Follow TV Tropes


Film / Do Not Grieve

Go To

Do not grieve! (Georgian: არ იდარდო!) (Russian: Не горюй!) is a 1969 comedy film by Soviet Georgian director Georgi Danelia, produced by Mosfilm and Gruziya-film, starring Vakhtang Kikabidze and a lot of the best Georgian actors at that time.

The film takes place in a small town in Georgia and shows a typical life in XIX-XX century Georgia, the people and the situation there. This is quite paradoxical, as the "most Georgian" film of Danelia is based on a French novel, Claude Tillie's My Uncle Benjamen, although the setting was completely changed into XIX century Georgia.

Dr. Benjamen Glonti returns to his hometown after finishing St. Petersburg University with great plans and hopes. The life in town goes on as before, but, unlike his sister Sofiko, with whose growing family Benjamen lives, his life doesn't seem to be going anywhere. That's when Sofiko decides to marry him to the daughter of the old pharmacist. And that's when all hell breaks loose.


This film provides examples of:

  • The Alcoholic: Much of the film is parties thrown by the old pharmacist. They aren't alcoholics, but they surely drink a lot. Many of the oft-remembered quotes are said by drunk characters.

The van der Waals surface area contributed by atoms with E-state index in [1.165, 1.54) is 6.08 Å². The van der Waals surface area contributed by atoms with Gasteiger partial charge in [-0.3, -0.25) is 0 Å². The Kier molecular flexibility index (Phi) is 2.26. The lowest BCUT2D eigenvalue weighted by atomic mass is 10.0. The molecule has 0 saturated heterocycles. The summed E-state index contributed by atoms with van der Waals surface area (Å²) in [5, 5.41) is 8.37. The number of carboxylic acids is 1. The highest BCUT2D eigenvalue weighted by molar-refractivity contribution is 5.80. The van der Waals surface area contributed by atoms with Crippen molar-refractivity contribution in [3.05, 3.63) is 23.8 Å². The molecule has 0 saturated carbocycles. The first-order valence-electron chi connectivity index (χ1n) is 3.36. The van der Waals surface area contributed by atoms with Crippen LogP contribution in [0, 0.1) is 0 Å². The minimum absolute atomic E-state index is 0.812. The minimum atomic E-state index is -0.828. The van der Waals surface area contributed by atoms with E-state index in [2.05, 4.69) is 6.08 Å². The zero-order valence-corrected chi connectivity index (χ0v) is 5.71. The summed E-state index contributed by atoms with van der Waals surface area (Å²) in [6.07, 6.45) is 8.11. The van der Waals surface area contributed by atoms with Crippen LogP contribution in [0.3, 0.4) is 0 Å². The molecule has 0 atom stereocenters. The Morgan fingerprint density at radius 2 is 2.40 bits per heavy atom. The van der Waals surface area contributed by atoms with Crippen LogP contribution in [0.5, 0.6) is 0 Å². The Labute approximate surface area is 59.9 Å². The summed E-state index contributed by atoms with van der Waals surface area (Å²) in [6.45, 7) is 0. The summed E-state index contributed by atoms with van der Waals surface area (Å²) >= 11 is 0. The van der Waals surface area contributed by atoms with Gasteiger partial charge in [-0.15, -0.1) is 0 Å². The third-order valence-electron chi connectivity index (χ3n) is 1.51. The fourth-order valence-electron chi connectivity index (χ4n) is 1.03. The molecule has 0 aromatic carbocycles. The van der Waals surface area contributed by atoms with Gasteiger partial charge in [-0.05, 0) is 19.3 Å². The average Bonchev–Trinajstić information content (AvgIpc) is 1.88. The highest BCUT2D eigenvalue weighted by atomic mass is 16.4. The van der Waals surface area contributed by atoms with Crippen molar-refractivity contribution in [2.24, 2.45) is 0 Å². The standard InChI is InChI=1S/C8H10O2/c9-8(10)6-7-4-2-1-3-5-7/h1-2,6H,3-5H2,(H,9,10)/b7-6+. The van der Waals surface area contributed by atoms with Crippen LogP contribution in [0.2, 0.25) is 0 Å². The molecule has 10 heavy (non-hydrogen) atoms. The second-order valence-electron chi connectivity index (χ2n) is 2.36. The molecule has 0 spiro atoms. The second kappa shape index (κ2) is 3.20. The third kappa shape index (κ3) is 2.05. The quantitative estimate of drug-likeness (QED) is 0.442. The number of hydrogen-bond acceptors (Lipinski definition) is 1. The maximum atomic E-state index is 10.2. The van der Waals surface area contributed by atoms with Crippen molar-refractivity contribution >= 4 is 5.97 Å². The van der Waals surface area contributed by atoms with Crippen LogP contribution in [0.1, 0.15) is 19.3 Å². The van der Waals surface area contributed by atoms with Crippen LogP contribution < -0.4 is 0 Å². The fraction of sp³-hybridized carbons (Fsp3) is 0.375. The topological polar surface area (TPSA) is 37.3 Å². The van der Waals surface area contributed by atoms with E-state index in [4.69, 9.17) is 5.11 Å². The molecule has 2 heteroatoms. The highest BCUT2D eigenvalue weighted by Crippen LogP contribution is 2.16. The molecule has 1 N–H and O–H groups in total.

Musician: I've been sitting on this tree like a bird for hours!
    Priest: Play on, or I'll curse you.
  • The Cameo: Famous Armenian actor Frunzik Mkrtchyan, who would play a much bigger role with the main character's actor, Vakhtang Kikabidze, in another Danelia film, Mimino, in 1977.
  • Cool and Unusual Punishment: The prince sentences Benjamen to kiss his ass while the chorus of his henchmen sings a jolly song. Later Benjamen gets even — both a kiss and a song.
  • Dramedy: As are most of Danelia's films.
  • Miles Gloriosus: The lieutenant, who challenges people to duels, then doesn't come. Then he runs into the prince, who just shoots him.
  • Advertisement:
  • Translation Convention: The setting is a Georgian town, but as the film was made for the whole Soviet audience, all the dialog is in Russian. The songs, on the other hand, remain Georgian.